It's easy to take bread for granted. After all, what's a baguette but something to sop up the last of your soup with? When enjoying a sandwich or slice of pizza, many of us even throw the crust in the garbage, right next to the bread loaf heels. But bread and other wheat products -- like pasta and cookies, of course -- have become an important part of many human diets, especially as Earth's population continues to grow. How many times have you heard "bread and water" mentioned as the most basic meal imaginable?
Humans have cultivated wheat for roughly 10,000 years, and archeologists have discovered evidence of milling operations in Asia that date back 75,000 years [source: Encyclopaedia Britannica]. But the origins of humanity's relationship with wheat go back even farther than that, all the way into the murky depths of prehistory. Long before the agricultural revolution, hunter-gatherers picked through the rich vegetation that surrounded them. Among the fruits and vegetables, they came across wheat stalks and quickly discovered the grains were edible.
Today, humans devote more farmland to wheat than any other food crop. The plant dominates an estimated 500 million acres worldwide [source: Perdue University]. Combined, these fields yield a global harvest of approximately 661 million tons (600 million metric tons) each year [source: Encyclopædia Britannica]. Roughly 10 percent goes right back into the ground to ensure future harvests, but most of the rest goes on to feed humans and livestock around the world.
In this article, we'll examine the wheat cereal grasses and look at just how we turn fields of grass into everything from the simplest porridge to the ritziest wedding cake.
Growing Wheat, the Organism
If you've ever flown on a commercial airliner and grabbed a window seat, there's a good chance you've witnessed the sheer magnitude of our dependence on wheat. Fields of the crop stretch for miles, dividing the landscape into a patchwork of green and gold farmland. It's easy to get lost in the big picture when gazing at such sights, but at the heart of it all, wheat is just a durable grass, and each plant produces a handful of nutritious grains.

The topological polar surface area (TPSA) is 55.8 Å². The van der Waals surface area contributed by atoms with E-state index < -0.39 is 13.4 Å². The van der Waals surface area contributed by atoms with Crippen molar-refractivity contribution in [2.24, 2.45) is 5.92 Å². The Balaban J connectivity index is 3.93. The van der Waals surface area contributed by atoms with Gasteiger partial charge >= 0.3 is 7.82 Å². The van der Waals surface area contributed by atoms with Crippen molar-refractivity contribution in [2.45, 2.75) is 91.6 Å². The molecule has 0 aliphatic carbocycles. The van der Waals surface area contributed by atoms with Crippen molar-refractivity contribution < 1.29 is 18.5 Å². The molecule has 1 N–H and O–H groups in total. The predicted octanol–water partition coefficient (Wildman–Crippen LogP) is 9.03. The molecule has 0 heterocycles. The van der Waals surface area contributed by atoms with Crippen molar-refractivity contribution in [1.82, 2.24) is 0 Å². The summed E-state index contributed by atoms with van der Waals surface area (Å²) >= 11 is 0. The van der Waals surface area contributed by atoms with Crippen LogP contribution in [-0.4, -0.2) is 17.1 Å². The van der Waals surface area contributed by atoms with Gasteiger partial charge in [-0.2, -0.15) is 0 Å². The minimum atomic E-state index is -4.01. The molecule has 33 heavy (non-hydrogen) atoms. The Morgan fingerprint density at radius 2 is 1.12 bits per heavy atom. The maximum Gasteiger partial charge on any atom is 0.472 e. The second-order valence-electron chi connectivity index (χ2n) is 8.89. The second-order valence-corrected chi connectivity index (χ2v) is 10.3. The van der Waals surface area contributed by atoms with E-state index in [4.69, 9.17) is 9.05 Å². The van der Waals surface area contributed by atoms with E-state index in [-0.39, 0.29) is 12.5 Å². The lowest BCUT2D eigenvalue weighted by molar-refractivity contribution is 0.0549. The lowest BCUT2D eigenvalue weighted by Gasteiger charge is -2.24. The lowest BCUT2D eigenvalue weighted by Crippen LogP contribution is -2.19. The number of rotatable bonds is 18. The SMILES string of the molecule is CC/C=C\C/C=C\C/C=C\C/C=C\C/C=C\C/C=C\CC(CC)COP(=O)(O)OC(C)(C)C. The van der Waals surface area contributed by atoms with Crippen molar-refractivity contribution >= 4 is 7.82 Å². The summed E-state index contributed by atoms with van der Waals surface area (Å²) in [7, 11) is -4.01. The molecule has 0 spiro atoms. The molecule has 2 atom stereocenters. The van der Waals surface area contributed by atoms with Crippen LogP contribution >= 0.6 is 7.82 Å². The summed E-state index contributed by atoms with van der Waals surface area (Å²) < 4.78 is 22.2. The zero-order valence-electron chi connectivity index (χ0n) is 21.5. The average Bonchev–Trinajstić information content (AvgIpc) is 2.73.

Wheat grows in a variety of climates and soils, but thrives best in temperate zones. It's an annual grass, which means it produces a harvest once a year. The tall plant typically boasts hollow stems, long leaves and heads of compacted flowers. Sometimes there are as few as 20 flowers, but some species sprout up to 100.
Believe it or not, the wheat plant's mission in life has nothing to do with Big Mac buns and Twinkies. The plant needs to grow to its full height and develop flowers, where reproduction will take place to ensure the plant's genetic future in the form of seeds. This yearlong lifecycle takes place in four stages. First, the plant goes through tillering, in which the subsurface crown produces leafs and lateral branches called tillers. Then, during the stem extension stage, the plant shoots up to its full height through a series of stem segments, joined to each other by nodes. Then, at the top, the stem terminates in a head or spike during the heading stage.